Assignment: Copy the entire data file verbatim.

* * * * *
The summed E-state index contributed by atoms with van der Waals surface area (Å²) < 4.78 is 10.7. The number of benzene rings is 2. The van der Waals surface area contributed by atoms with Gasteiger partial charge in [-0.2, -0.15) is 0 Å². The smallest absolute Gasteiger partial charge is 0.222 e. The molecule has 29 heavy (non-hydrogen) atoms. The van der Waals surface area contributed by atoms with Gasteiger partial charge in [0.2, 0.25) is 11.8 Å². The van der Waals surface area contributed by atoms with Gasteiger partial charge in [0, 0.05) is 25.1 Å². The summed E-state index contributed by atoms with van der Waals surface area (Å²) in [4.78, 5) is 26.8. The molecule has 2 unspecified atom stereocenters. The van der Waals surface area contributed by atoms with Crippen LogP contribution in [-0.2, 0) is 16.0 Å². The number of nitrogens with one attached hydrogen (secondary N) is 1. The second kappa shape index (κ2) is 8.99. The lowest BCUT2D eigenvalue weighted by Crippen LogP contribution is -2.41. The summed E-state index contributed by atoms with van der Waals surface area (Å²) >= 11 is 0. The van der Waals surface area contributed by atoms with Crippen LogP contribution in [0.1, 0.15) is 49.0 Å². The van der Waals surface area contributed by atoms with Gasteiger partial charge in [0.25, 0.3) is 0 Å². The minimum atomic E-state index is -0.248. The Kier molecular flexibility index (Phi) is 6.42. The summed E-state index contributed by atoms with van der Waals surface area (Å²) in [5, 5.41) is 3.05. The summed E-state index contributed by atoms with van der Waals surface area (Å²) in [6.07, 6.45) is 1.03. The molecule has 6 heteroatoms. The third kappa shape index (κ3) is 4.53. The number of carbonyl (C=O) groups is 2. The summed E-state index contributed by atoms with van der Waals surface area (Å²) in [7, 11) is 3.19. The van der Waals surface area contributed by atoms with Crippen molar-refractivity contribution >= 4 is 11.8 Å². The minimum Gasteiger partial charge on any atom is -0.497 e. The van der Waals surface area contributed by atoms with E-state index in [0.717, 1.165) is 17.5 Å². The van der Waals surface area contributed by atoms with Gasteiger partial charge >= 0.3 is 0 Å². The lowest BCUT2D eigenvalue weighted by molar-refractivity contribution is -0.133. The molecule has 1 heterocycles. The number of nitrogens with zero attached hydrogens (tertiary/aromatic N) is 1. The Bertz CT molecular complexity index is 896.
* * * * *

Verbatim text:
The summed E-state index contributed by atoms with van der Waals surface area (Å²) < 4.78 is 10.7. The number of benzene rings is 2. The van der Waals surface area contributed by atoms with Gasteiger partial charge in [-0.2, -0.15) is 0 Å². The smallest absolute Gasteiger partial charge is 0.222 e. The molecule has 29 heavy (non-hydrogen) atoms. The van der Waals surface area contributed by atoms with Gasteiger partial charge in [0.2, 0.25) is 11.8 Å². The van der Waals surface area contributed by atoms with Gasteiger partial charge in [0, 0.05) is 25.1 Å². The summed E-state index contributed by atoms with van der Waals surface area (Å²) in [4.78, 5) is 26.8. The molecule has 2 unspecified atom stereocenters. The van der Waals surface area contributed by atoms with Crippen LogP contribution in [-0.2, 0) is 16.0 Å². The number of nitrogens with one attached hydrogen (secondary N) is 1. The second kappa shape index (κ2) is 8.99. The lowest BCUT2D eigenvalue weighted by Crippen LogP contribution is -2.41. The summed E-state index contributed by atoms with van der Waals surface area (Å²) >= 11 is 0. The van der Waals surface area contributed by atoms with Crippen LogP contribution in [0.1, 0.15) is 49.0 Å². The van der Waals surface area contributed by atoms with Gasteiger partial charge in [0.25, 0.3) is 0 Å². The minimum atomic E-state index is -0.248. The Kier molecular flexibility index (Phi) is 6.42. The summed E-state index contributed by atoms with van der Waals surface area (Å²) in [5, 5.41) is 3.05. The summed E-state index contributed by atoms with van der Waals surface area (Å²) in [6.07, 6.45) is 1.03. The molecule has 6 heteroatoms. The third kappa shape index (κ3) is 4.53. The number of carbonyl (C=O) groups is 2. The summed E-state index contributed by atoms with van der Waals surface area (Å²) in [7, 11) is 3.19. The van der Waals surface area contributed by atoms with Crippen molar-refractivity contribution >= 4 is 11.8 Å². The minimum Gasteiger partial charge on any atom is -0.497 e. The van der Waals surface area contributed by atoms with E-state index in [0.717, 1.165) is 17.5 Å². The van der Waals surface area contributed by atoms with Gasteiger partial charge >= 0.3 is 0 Å². The lowest BCUT2D eigenvalue weighted by molar-refractivity contribution is -0.133. The molecule has 1 heterocycles. The number of nitrogens with zero attached hydrogens (tertiary/aromatic N) is 1. The Bertz CT molecular complexity index is 896.